As the psych haze starts to fade, I need to pump things up and get my ass moving. Heading down I-5 is a mind-numbing trek, and I need something funky to get my ass moving. Welcome Papa Grows Funk. It was the name of legendary New Orleans producer and songsmith Allen Toussaint that first caught my eye, having produced 4 of the cuts, but the joy doesn't end there. "Do U Want It" blasts out all undulating bass, serpentine guitars and gangland vocals. This is pure funk, the kind that melts onto Bourbon Street each night from a infinite number of bars, late after hours and gallons of hurricanes consumed. Blissed out, get your ass moving New Orleans funk. PGF is a five piece and when they find the groove of a song they ride that baby like a cowboy breaking a bronc. Seeing Toussaint's name, I knew I was gonna be in for a treat, but the fun doesn't end there. Each track is a blistering funky treat. Find em here: http://www.papagrowsfunk.com/
Ok, got my funk down, heading up the Grapevine above LA, time to get my rock on. With a name like Deep Jimi and the Zep Creams, you may think you know what these guys sound like. But you'd be wrong. Yes, they bleed a classic rock vein, but you need to toss some Rush into there and some fine melodic rock, like Survivor at their finest. Hailing from Iceland, I'd stumbled upon one of the band's earlier discs a while back and dug their hippified take on classic rock. Now under the production helm of Porvaldur Bjarni Porvaldsson, the band come raging back with a slicker, more polished AOR rock sound that is about as solid as any release I'd heard in this genre for a while. Think of the heady days of the late seventies, when bands like Loverboy and Survivor vied with more rocking bands like Triumph and Foreigner for arena stage time. That's what we got here. Big arena-sized riffs, slick-yet-impassioned vocals and some killer hooks. Not metal, by a long shot, but fine quality arena rock. Visit the boys here : http://www.deepjimi.com/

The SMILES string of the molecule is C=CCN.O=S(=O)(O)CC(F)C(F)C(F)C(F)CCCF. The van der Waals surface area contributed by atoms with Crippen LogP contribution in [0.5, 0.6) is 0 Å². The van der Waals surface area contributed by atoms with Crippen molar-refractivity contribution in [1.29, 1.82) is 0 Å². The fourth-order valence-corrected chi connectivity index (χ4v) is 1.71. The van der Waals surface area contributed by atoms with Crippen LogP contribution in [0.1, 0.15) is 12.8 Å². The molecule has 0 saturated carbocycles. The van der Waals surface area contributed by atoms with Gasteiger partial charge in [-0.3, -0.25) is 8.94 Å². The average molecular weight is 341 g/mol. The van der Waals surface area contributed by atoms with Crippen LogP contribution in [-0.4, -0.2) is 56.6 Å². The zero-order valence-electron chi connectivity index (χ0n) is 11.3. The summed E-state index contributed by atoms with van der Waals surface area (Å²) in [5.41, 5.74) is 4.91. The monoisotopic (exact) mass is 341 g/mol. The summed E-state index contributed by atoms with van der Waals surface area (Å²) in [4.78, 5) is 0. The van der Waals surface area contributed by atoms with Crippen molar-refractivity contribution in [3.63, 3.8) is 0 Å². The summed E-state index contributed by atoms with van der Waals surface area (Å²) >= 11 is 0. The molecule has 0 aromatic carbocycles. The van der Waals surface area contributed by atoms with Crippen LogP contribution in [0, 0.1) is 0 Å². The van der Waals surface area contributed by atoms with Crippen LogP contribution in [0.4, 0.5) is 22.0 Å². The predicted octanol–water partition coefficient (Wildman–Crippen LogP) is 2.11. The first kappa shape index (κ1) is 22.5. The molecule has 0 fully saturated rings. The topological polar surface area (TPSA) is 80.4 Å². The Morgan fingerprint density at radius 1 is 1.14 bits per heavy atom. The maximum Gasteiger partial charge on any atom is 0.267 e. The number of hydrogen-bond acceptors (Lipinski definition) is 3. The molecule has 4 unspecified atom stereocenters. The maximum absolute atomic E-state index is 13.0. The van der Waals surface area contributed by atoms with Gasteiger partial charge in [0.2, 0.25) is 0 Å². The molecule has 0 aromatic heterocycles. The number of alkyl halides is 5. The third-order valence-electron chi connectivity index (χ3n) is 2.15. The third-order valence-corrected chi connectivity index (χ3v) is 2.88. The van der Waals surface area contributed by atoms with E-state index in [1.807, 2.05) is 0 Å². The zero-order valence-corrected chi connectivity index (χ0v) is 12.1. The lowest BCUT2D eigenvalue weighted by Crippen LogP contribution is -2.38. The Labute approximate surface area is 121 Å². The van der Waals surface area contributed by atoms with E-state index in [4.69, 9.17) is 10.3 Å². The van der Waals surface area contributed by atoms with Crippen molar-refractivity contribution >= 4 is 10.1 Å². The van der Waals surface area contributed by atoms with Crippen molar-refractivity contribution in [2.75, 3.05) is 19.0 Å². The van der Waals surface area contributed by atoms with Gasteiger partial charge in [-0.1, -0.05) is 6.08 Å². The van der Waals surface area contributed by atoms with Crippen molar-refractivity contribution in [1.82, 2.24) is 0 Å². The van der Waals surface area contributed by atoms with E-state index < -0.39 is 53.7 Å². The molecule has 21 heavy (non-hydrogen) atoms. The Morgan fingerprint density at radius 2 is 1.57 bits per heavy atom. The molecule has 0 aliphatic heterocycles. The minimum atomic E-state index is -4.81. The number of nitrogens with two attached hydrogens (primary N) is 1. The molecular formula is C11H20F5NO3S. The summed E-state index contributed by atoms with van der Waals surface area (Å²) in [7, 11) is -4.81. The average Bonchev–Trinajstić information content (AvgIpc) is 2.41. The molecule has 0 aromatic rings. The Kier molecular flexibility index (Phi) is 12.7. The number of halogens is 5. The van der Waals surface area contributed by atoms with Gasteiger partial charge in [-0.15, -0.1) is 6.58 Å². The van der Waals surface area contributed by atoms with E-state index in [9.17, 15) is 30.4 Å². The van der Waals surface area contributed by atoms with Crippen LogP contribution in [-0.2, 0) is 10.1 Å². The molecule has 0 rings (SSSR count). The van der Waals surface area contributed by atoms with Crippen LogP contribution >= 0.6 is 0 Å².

Dropping from the Grapvine into LA I need something to keep me awake (it's almost midnight) yet keep me calm from the assholes on the freeway that drive like their car really does deserve all 5 lanes of freeway. Electric Moon pops in and tension melts away amidst a kaleidoscopic swirl of hallucinogenic guitars and fuzzed out effects. Think Colour Haze in a pantomime match with the :Egocentrics and you'll get the idea. Swirling rushes of guitar and hazy bass effects, find the groove, hitch up their magic carpet to it, and ride off into the fog of the LA night sky. Trippy, stoner rock in it's truest sense of the word. 4 instrumental, free-form jams spaced out over 2 CD's. 2 hours worth of mind-bending acid/psych madness. Somehow, it never loses what little focus it has, never fails to engage and never fails to find its own inherent groove. A fine comedown for the drive as I pull into the Pope's driveway. Launch your own journey here: http://www.electricmoon.de/
Safe at last at Pope's house, a carne asada burrito awaits me. Then in 24 hours, the drive home and another musical journey.